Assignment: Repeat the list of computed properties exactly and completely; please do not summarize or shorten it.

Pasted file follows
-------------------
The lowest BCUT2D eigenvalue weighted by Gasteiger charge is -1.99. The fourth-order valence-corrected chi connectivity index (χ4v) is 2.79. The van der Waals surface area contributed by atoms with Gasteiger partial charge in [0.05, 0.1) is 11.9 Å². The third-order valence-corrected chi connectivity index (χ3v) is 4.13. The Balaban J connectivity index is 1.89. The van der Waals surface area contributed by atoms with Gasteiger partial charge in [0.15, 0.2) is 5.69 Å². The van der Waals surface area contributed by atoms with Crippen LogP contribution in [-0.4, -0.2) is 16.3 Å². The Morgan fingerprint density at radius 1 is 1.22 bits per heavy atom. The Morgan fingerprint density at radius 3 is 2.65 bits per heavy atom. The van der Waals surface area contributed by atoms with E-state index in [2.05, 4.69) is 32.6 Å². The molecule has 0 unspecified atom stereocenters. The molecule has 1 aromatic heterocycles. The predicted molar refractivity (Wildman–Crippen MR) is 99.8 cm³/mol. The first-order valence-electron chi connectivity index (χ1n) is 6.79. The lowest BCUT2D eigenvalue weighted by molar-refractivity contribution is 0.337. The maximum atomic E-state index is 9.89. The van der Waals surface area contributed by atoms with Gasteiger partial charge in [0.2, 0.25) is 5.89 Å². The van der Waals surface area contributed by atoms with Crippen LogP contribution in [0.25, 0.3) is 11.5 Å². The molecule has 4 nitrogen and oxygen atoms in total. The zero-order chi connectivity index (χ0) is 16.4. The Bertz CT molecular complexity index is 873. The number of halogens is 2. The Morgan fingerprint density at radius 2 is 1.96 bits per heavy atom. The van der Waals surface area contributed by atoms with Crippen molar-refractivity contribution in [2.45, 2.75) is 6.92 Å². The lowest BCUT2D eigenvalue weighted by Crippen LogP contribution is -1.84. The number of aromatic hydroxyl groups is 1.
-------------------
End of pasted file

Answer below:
The lowest BCUT2D eigenvalue weighted by Gasteiger charge is -1.99. The fourth-order valence-corrected chi connectivity index (χ4v) is 2.79. The van der Waals surface area contributed by atoms with Gasteiger partial charge in [0.05, 0.1) is 11.9 Å². The third-order valence-corrected chi connectivity index (χ3v) is 4.13. The Balaban J connectivity index is 1.89. The van der Waals surface area contributed by atoms with Gasteiger partial charge in [0.15, 0.2) is 5.69 Å². The van der Waals surface area contributed by atoms with Crippen LogP contribution in [-0.4, -0.2) is 16.3 Å². The Morgan fingerprint density at radius 1 is 1.22 bits per heavy atom. The Morgan fingerprint density at radius 3 is 2.65 bits per heavy atom. The van der Waals surface area contributed by atoms with E-state index in [2.05, 4.69) is 32.6 Å². The molecule has 0 unspecified atom stereocenters. The molecule has 1 aromatic heterocycles. The predicted molar refractivity (Wildman–Crippen MR) is 99.8 cm³/mol. The first-order valence-electron chi connectivity index (χ1n) is 6.79. The lowest BCUT2D eigenvalue weighted by molar-refractivity contribution is 0.337. The maximum atomic E-state index is 9.89. The van der Waals surface area contributed by atoms with Gasteiger partial charge in [0.2, 0.25) is 5.89 Å². The van der Waals surface area contributed by atoms with Crippen LogP contribution in [0.25, 0.3) is 11.5 Å². The molecule has 4 nitrogen and oxygen atoms in total. The zero-order chi connectivity index (χ0) is 16.4. The Bertz CT molecular complexity index is 873. The number of halogens is 2. The Morgan fingerprint density at radius 2 is 1.96 bits per heavy atom. The van der Waals surface area contributed by atoms with Crippen molar-refractivity contribution in [2.45, 2.75) is 6.92 Å². The lowest BCUT2D eigenvalue weighted by Crippen LogP contribution is -1.84. The number of aromatic hydroxyl groups is 1.